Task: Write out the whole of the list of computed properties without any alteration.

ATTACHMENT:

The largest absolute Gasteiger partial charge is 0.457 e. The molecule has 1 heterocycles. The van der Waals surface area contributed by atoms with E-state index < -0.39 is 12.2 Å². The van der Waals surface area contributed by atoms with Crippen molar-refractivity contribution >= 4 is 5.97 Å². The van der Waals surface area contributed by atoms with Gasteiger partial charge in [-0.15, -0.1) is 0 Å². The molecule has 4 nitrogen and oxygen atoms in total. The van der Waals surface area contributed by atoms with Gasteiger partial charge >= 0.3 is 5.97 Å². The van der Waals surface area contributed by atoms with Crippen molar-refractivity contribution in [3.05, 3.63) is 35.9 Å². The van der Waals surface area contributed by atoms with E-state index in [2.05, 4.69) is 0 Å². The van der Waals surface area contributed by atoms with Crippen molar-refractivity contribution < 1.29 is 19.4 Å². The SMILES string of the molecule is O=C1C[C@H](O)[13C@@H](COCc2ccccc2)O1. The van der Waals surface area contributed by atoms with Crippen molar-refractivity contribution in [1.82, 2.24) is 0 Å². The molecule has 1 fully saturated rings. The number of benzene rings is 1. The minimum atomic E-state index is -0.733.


The largest absolute Gasteiger partial charge is 0.457 e. The molecule has 1 heterocycles. The van der Waals surface area contributed by atoms with E-state index < -0.39 is 12.2 Å². The van der Waals surface area contributed by atoms with Crippen molar-refractivity contribution >= 4 is 5.97 Å². The van der Waals surface area contributed by atoms with Gasteiger partial charge in [-0.15, -0.1) is 0 Å². The molecule has 4 nitrogen and oxygen atoms in total. The van der Waals surface area contributed by atoms with Gasteiger partial charge >= 0.3 is 5.97 Å². The van der Waals surface area contributed by atoms with Crippen molar-refractivity contribution in [3.05, 3.63) is 35.9 Å². The van der Waals surface area contributed by atoms with E-state index in [2.05, 4.69) is 0 Å². The van der Waals surface area contributed by atoms with Crippen molar-refractivity contribution < 1.29 is 19.4 Å². The SMILES string of the molecule is O=C1C[C@H](O)[13C@@H](COCc2ccccc2)O1. The van der Waals surface area contributed by atoms with Crippen molar-refractivity contribution in [1.82, 2.24) is 0 Å². The molecule has 1 fully saturated rings. The number of benzene rings is 1. The minimum atomic E-state index is -0.733.